Hague court prosecutor to investigate Kenya violence

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The International Criminal Court has approved an investigation into violent clashes after Kenya’s 2007 presidential election, raising the prospect that Kenyan leaders could face trial in The Hague.

ICC Prosecutor Luis Moreno-Ocampo said yesterday the court had approved the request he submitted last November.

He has said that Kenyan political leaders organised and financed attacks on civilians and has cited figures from Kenyan authorities that 1220 people were killed, hundreds were raped and more than 350 000 forcibly displaced in ethnic clashes that broke out after the hotly disputed election.

He has submitted a confidential list of 20 names of those “who appear to bear the gravest responsibility.”
“The ICC will do its part but the Kenyans will be in the lead,” Moreno-Ocampo said in a statement, adding there would be “no impunity for those most responsible”.

The ethnic clashes shattered Kenya’s image as a stable centre for trade and tourism and the economic powerhouse of east Africa.
“It’s a very important statement in terms of fighting impunity in Kenya,” Omar Hassan, vice chairman of the Kenya National Commission on Human Rights, said of the decision.

On a visit to Kenya late last year, Moreno-Ocampo said he believed he had a strong case against a few individuals and was pursuing the investigation because Kenya’s leaders had decided against referring the case themselves to The Hague.
“I welcome the decision,” Mutula Kilonzo, Kenya’s justice minister, told Reuters through a text message.

Seeking justice

In a court filing earlier this month, Moreno-Ocampo said senior political and business leaders from Prime Minister Raila Odinga’s Orange Democratic Movement (ODM) and President Mwai Kibaki’s Party of National Unity (PNU) were “guided by political objectives to retain or gain power”.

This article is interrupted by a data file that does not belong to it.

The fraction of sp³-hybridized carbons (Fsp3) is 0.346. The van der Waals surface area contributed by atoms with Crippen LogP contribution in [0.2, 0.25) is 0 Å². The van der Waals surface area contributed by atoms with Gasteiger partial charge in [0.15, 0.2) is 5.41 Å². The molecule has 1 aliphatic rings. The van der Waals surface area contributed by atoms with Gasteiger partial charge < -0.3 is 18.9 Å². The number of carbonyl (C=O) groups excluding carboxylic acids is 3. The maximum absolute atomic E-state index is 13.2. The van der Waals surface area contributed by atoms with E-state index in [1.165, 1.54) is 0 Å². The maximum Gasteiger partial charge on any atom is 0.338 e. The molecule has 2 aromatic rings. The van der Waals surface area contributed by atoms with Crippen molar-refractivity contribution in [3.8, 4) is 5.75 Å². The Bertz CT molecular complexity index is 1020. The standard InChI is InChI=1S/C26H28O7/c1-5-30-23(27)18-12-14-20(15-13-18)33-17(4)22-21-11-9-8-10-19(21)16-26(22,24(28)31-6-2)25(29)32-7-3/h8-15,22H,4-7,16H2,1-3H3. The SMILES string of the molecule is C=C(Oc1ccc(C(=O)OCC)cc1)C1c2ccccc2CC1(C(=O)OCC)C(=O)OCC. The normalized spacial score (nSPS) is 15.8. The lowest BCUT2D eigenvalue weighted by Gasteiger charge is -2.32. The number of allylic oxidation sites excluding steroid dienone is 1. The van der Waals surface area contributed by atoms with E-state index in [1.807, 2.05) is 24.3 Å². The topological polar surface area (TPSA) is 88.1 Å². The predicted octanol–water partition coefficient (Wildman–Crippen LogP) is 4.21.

Former legislator Jane Kihara, who lost her seat in the botched election and has openly admitted that her name may be on the list, told Reuters she was ready to face the tribunal.
“I have not heard about it (the decision) but as I have said in the past, am ready to face the tribunal so that the truth can be known. If my name is among those 20 been investigated, then I will not have an option but to respect the summons.”

At public meetings, Kihara has defended herself saying that she was framed for political reasons.

Yesterday’s statement, Moreno-Ocampo said Kibaki and Odinga’s “commitment to justice” and cooperation was crucial.

Former UN chief Kofi Annan, who mediated an end to the bloody conflict, warned that unless the architects of the killings were brought to book, there was a serious risk violence would erupt again at the next presidential election in 2012.

The ICC, established in 2002, is the world’s first permanent court set up to try individuals for genocide, war crimes and other major human rights violations.

The court is trying several individuals for war crimes or crimes against humanity in Uganda, the Democratic Republic of Congo and Darfur, and has an outstanding arrest warrant for Sudan’s president Omar Hassan al-Bashir.

Source: www.af.reuters.com